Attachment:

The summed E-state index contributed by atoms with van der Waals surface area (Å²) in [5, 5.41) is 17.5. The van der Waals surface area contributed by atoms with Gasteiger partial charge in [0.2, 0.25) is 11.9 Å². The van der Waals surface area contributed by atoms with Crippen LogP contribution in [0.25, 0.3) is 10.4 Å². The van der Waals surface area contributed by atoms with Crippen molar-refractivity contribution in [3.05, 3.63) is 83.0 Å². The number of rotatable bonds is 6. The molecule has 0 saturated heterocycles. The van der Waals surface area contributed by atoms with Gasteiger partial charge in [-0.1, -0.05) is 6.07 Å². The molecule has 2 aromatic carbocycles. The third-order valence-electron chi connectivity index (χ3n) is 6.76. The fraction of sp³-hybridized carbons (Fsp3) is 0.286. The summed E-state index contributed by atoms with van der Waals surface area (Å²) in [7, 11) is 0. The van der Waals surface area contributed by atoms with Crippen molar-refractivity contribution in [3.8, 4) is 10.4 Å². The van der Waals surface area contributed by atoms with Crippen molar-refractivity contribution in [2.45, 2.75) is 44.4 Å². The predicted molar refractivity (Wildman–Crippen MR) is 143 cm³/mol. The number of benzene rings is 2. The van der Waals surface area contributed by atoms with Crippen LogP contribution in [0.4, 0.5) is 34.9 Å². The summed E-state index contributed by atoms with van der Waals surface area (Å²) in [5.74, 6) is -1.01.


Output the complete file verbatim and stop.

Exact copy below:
The summed E-state index contributed by atoms with van der Waals surface area (Å²) in [5, 5.41) is 17.5. The van der Waals surface area contributed by atoms with Gasteiger partial charge in [0.2, 0.25) is 11.9 Å². The van der Waals surface area contributed by atoms with Crippen LogP contribution in [0.25, 0.3) is 10.4 Å². The van der Waals surface area contributed by atoms with Crippen molar-refractivity contribution in [3.05, 3.63) is 83.0 Å². The number of rotatable bonds is 6. The molecule has 0 saturated heterocycles. The van der Waals surface area contributed by atoms with Gasteiger partial charge in [-0.1, -0.05) is 6.07 Å². The molecule has 2 aromatic carbocycles. The third-order valence-electron chi connectivity index (χ3n) is 6.76. The fraction of sp³-hybridized carbons (Fsp3) is 0.286. The summed E-state index contributed by atoms with van der Waals surface area (Å²) in [7, 11) is 0. The van der Waals surface area contributed by atoms with Crippen molar-refractivity contribution in [3.8, 4) is 10.4 Å². The van der Waals surface area contributed by atoms with Crippen molar-refractivity contribution in [2.45, 2.75) is 44.4 Å². The predicted molar refractivity (Wildman–Crippen MR) is 143 cm³/mol. The number of benzene rings is 2. The van der Waals surface area contributed by atoms with Crippen LogP contribution in [0.4, 0.5) is 34.9 Å². The summed E-state index contributed by atoms with van der Waals surface area (Å²) in [5.74, 6) is -1.01.